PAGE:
This is for you if you have been following ‘another take on service design’ that I promised a few posts ago. I am building an argument that service design as it has come about – CMU/RED and all that stuff – doesnt quite cut it. Yes it will become canonical – there will be stuff written about a ‘method’ – which will be steps in how to do it. But quite frankly – it will just be a house of cards. For when we designers raid other peoples intellectual domains we dont do it in a sustainable fashion – even when Morris barged into Ruskin-land he did it sporadically almost with a glass of good old Magaret River chardonnay in his left hand. In recent times we went into the domain of Vandana Shiva and Sunita Narain we did it with a Promise Manual – which in faint light looked like ‘value engineering’ from mechanical engineering etxt books.
A the coal face ‘service design’ looks elitist. Though its throws good parties. Doesn’t it?
Now heer is one snippet on the ‘top down’ – and what service design is. In the main!
More pragmatic advice from James McGovern, this time about top-down versus bottom-up IT initiatives. In other words, CEO mandate versus workers-know-best. Both are needed, but when is which one appropriate? My favorite quote:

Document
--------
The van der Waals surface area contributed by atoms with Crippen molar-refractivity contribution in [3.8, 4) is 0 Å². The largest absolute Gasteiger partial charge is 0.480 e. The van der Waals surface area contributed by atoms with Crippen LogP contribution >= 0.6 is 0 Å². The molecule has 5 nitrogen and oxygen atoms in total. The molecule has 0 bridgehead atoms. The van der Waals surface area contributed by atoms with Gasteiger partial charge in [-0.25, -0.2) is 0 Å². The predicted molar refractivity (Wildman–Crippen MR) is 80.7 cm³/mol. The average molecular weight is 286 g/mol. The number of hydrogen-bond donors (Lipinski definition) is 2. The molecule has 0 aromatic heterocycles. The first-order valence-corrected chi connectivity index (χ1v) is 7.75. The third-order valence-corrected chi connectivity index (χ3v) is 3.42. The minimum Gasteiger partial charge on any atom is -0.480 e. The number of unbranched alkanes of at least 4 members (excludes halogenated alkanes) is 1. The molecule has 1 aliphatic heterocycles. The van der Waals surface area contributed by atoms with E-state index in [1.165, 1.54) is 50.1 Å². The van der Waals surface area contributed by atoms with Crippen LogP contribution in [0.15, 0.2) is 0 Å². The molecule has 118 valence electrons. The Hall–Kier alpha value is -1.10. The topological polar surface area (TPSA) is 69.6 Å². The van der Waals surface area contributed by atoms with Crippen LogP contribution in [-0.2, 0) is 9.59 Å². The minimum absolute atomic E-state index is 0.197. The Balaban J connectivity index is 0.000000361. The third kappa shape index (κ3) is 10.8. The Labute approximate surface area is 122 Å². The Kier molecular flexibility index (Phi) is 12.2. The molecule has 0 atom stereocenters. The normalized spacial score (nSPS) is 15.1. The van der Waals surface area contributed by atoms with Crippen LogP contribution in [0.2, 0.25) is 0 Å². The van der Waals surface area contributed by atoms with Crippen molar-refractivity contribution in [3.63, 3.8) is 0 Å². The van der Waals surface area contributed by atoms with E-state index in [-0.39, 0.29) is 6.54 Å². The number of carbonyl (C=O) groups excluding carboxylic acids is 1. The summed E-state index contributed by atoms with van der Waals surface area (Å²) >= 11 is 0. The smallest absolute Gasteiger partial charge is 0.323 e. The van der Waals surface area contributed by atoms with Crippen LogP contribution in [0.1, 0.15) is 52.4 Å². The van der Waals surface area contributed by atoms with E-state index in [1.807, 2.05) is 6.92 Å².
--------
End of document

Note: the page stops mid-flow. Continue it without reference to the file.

One of the more interesting things is that a person debating top-down vs bottoms-up needs to take into consideration is historically which one has had better results. Of course, top-down has the advantage that even mediocre delivery will be declared success while bottoms-up mediocrity will probably result in throwing daggers.
Consideration? Sure, OK. That’s the politically expedient thing to do for bottom-up… but it misses a vital point: is the technology something that people will absolutely love? If so, mediocre implementation will be forgiven, and the top-down criticism will eventually be won over. As I always say, its easier to get forgiveness than permission.
I was a part of multiple skunk works projects at Stellent, some of which got me into a teensy bit of trouble with executives. Some of these projects languished, but many of them took off like gangbusters because people loved them. In the words of Cathy Sierra, these systems helped people kick ass. In the words of Clay Shirky, they were systems where people took care of one another, and that more than anything else guaranteed their existence the next day.